Clinical trial left Harold free of hepatitis C after 12 weeks

After a car accident about four decades ago, Harold Bowles contracted hepatitis C, which resulted in two liver transplants when the organ started failing. Harold also enrolled in two separate clinical trials in an attempt to manage his illness, one of which was at Baylor University Medical Center at Dallas.

For 12 weeks, Harold took just one pill a day, and by the end of the trial, he was officially declared free of hepatitis C.

Why should I participate in a clinical trial?

Success stories like Harold’s remind us of the importance of contributing to medical research. But it’s likely that you’ve never enrolled in a clinical study before, and it’s even more likely that you never thought you’d qualify for one. You may not have heart problems, cancer or need an organ transplant, but that doesn’t rule you out from participating in a clinical study.

Research isn’t discriminatory. No area is too small to uncover the mysteries of health and medicine. Baylor Scott and White Research Institute is conducting more than 800 clinical trials to further clinical research in areas from cancer and transplantation to geriatrics and asthma.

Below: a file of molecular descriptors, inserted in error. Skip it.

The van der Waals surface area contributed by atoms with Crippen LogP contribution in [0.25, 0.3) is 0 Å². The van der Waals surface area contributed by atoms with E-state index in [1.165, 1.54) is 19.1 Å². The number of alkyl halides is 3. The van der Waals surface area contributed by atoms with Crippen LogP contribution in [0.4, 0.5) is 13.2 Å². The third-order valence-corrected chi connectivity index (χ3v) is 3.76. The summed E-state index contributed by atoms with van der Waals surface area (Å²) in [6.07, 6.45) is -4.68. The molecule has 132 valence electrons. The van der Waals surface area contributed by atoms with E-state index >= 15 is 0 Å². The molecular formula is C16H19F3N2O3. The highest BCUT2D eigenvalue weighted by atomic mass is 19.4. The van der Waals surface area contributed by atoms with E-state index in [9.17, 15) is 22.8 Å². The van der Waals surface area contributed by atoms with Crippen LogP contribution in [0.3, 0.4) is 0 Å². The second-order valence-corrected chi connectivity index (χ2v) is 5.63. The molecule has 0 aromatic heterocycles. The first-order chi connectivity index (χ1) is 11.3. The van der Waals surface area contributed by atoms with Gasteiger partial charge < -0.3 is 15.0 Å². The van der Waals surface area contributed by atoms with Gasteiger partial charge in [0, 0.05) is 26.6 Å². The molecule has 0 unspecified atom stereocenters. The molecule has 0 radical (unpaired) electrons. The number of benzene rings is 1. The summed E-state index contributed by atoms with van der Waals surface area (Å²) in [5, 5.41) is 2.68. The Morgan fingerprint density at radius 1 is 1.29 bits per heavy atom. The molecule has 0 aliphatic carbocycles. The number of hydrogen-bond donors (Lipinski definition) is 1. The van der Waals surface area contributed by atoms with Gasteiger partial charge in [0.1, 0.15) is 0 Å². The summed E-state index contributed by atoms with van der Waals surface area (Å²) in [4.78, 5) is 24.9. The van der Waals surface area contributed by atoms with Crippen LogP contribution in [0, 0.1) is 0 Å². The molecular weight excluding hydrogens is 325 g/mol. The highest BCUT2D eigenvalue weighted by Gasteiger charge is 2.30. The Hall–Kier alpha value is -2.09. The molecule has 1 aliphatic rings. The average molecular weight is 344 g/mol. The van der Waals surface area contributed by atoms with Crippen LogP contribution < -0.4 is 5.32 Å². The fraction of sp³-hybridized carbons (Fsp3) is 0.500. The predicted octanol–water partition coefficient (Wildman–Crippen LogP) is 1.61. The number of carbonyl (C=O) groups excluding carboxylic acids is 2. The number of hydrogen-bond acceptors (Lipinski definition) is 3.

You’re not only helping others by contributing to medical research — you’re also taking on an active role in your health care by learning how to manage and treat your condition, no matter how big or small.

Research has the potential to change lives

Recently, Baylor University Medical Center at Dallas announced plans to explore a new infertility treatment option through a womb transplant clinical trial. This clinical trial is one of many taking place throughout Baylor Scott & White Health that aims to bring hope to participants.

There are other patients like Harold, patients who took control of their medical conditions to better their health, whether their concern was a malignant tumor or high cholesterol or obesity. Follow Harold’s footsteps to learn more about our clinical studies and explore a list of our active clinical trials.

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Clinical trial left Harold free of hepatitis C after 12 weeks